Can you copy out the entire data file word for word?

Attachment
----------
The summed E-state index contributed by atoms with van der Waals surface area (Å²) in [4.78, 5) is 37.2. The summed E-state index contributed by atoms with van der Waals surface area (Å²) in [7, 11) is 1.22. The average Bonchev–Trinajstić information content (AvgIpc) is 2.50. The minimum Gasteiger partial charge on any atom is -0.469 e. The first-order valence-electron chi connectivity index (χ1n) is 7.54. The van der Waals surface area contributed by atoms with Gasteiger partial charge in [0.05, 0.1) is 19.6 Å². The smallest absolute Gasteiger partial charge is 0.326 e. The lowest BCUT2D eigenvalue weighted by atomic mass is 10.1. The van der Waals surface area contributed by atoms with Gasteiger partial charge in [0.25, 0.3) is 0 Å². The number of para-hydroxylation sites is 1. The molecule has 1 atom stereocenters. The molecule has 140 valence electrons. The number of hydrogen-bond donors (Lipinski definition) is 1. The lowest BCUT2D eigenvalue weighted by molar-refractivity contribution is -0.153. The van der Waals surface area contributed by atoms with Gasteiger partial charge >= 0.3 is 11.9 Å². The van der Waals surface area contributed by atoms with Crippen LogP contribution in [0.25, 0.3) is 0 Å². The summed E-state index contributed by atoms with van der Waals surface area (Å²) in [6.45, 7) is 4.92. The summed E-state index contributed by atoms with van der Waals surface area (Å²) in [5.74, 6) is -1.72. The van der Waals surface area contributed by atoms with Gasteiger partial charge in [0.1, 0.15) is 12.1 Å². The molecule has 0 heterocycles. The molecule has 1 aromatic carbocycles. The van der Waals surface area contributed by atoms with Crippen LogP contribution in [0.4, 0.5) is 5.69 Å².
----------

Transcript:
The summed E-state index contributed by atoms with van der Waals surface area (Å²) in [4.78, 5) is 37.2. The summed E-state index contributed by atoms with van der Waals surface area (Å²) in [7, 11) is 1.22. The average Bonchev–Trinajstić information content (AvgIpc) is 2.50. The minimum Gasteiger partial charge on any atom is -0.469 e. The first-order valence-electron chi connectivity index (χ1n) is 7.54. The van der Waals surface area contributed by atoms with Gasteiger partial charge in [0.05, 0.1) is 19.6 Å². The smallest absolute Gasteiger partial charge is 0.326 e. The lowest BCUT2D eigenvalue weighted by atomic mass is 10.1. The van der Waals surface area contributed by atoms with Gasteiger partial charge in [0.25, 0.3) is 0 Å². The number of para-hydroxylation sites is 1. The molecule has 1 atom stereocenters. The molecule has 140 valence electrons. The number of hydrogen-bond donors (Lipinski definition) is 1. The lowest BCUT2D eigenvalue weighted by molar-refractivity contribution is -0.153. The van der Waals surface area contributed by atoms with Gasteiger partial charge >= 0.3 is 11.9 Å². The van der Waals surface area contributed by atoms with Crippen LogP contribution in [0.25, 0.3) is 0 Å². The summed E-state index contributed by atoms with van der Waals surface area (Å²) in [6.45, 7) is 4.92. The summed E-state index contributed by atoms with van der Waals surface area (Å²) in [5.74, 6) is -1.72. The van der Waals surface area contributed by atoms with Gasteiger partial charge in [0.1, 0.15) is 12.1 Å². The molecule has 0 heterocycles. The molecule has 1 aromatic carbocycles. The van der Waals surface area contributed by atoms with Crippen LogP contribution in [0.4, 0.5) is 5.69 Å².